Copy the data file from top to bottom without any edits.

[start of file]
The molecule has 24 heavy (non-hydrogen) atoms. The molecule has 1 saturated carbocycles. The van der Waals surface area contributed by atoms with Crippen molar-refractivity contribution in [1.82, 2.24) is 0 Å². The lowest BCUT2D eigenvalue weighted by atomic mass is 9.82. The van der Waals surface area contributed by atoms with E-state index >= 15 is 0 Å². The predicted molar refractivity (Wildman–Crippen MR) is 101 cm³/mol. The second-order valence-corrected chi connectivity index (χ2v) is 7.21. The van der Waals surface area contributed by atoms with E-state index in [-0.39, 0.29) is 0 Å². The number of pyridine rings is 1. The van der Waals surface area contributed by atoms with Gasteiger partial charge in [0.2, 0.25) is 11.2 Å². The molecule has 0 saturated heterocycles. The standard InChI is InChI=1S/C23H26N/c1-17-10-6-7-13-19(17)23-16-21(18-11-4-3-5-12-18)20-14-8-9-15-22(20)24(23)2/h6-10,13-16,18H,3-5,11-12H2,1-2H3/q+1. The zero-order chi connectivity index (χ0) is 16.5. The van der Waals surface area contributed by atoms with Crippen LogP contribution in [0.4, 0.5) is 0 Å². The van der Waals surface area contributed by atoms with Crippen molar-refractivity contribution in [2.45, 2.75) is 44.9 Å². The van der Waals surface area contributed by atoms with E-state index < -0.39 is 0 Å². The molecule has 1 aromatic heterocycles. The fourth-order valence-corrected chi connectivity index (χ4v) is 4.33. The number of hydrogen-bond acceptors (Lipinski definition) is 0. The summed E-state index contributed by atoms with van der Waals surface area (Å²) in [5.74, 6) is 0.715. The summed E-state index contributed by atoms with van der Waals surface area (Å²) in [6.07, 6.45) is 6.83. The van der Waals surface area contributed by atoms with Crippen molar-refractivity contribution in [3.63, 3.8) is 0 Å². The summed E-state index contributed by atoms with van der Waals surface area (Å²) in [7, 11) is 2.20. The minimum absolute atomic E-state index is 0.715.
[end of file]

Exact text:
The molecule has 24 heavy (non-hydrogen) atoms. The molecule has 1 saturated carbocycles. The van der Waals surface area contributed by atoms with Crippen molar-refractivity contribution in [1.82, 2.24) is 0 Å². The lowest BCUT2D eigenvalue weighted by atomic mass is 9.82. The van der Waals surface area contributed by atoms with E-state index >= 15 is 0 Å². The predicted molar refractivity (Wildman–Crippen MR) is 101 cm³/mol. The second-order valence-corrected chi connectivity index (χ2v) is 7.21. The van der Waals surface area contributed by atoms with E-state index in [-0.39, 0.29) is 0 Å². The number of pyridine rings is 1. The van der Waals surface area contributed by atoms with Gasteiger partial charge in [0.2, 0.25) is 11.2 Å². The molecule has 0 saturated heterocycles. The standard InChI is InChI=1S/C23H26N/c1-17-10-6-7-13-19(17)23-16-21(18-11-4-3-5-12-18)20-14-8-9-15-22(20)24(23)2/h6-10,13-16,18H,3-5,11-12H2,1-2H3/q+1. The zero-order chi connectivity index (χ0) is 16.5. The van der Waals surface area contributed by atoms with Crippen LogP contribution in [0.4, 0.5) is 0 Å². The van der Waals surface area contributed by atoms with Crippen molar-refractivity contribution in [2.45, 2.75) is 44.9 Å². The van der Waals surface area contributed by atoms with E-state index < -0.39 is 0 Å². The molecule has 1 aromatic heterocycles. The fourth-order valence-corrected chi connectivity index (χ4v) is 4.33. The number of hydrogen-bond acceptors (Lipinski definition) is 0. The summed E-state index contributed by atoms with van der Waals surface area (Å²) in [5.74, 6) is 0.715. The summed E-state index contributed by atoms with van der Waals surface area (Å²) in [6.07, 6.45) is 6.83. The van der Waals surface area contributed by atoms with Crippen molar-refractivity contribution in [3.63, 3.8) is 0 Å². The summed E-state index contributed by atoms with van der Waals surface area (Å²) in [7, 11) is 2.20. The minimum absolute atomic E-state index is 0.715.